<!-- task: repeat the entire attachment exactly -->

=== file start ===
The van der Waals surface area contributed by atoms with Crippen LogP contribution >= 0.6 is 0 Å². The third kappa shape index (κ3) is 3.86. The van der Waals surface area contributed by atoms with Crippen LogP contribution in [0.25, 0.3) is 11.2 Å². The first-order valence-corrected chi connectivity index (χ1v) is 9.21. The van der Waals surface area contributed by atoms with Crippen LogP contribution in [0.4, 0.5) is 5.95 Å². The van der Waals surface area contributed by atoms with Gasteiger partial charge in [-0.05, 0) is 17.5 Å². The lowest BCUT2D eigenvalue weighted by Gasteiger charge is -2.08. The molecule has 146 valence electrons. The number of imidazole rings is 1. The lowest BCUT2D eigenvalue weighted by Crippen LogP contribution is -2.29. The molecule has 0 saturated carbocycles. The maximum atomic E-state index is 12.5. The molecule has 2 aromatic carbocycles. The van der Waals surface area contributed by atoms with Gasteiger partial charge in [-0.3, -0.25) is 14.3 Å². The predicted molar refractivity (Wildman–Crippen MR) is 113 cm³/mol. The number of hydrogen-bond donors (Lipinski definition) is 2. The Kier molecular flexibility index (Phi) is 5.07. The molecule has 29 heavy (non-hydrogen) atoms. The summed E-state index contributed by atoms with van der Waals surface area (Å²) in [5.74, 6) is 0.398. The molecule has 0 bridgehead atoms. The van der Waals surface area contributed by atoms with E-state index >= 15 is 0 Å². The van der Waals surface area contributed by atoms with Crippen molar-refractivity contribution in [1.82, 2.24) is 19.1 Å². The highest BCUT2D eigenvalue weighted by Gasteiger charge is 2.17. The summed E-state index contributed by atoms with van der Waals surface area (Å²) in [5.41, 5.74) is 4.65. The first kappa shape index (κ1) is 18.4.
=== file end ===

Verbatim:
The van der Waals surface area contributed by atoms with Crippen LogP contribution >= 0.6 is 0 Å². The third kappa shape index (κ3) is 3.86. The van der Waals surface area contributed by atoms with Crippen LogP contribution in [0.25, 0.3) is 11.2 Å². The first-order valence-corrected chi connectivity index (χ1v) is 9.21. The van der Waals surface area contributed by atoms with Crippen LogP contribution in [0.4, 0.5) is 5.95 Å². The van der Waals surface area contributed by atoms with Gasteiger partial charge in [-0.05, 0) is 17.5 Å². The lowest BCUT2D eigenvalue weighted by Gasteiger charge is -2.08. The molecule has 146 valence electrons. The number of imidazole rings is 1. The lowest BCUT2D eigenvalue weighted by Crippen LogP contribution is -2.29. The molecule has 0 saturated carbocycles. The maximum atomic E-state index is 12.5. The molecule has 2 aromatic carbocycles. The van der Waals surface area contributed by atoms with Gasteiger partial charge in [-0.3, -0.25) is 14.3 Å². The predicted molar refractivity (Wildman–Crippen MR) is 113 cm³/mol. The number of hydrogen-bond donors (Lipinski definition) is 2. The Kier molecular flexibility index (Phi) is 5.07. The molecule has 29 heavy (non-hydrogen) atoms. The summed E-state index contributed by atoms with van der Waals surface area (Å²) in [5.74, 6) is 0.398. The molecule has 0 bridgehead atoms. The van der Waals surface area contributed by atoms with E-state index >= 15 is 0 Å². The van der Waals surface area contributed by atoms with Crippen molar-refractivity contribution in [1.82, 2.24) is 19.1 Å². The highest BCUT2D eigenvalue weighted by Gasteiger charge is 2.17. The summed E-state index contributed by atoms with van der Waals surface area (Å²) in [5.41, 5.74) is 4.65. The first kappa shape index (κ1) is 18.4.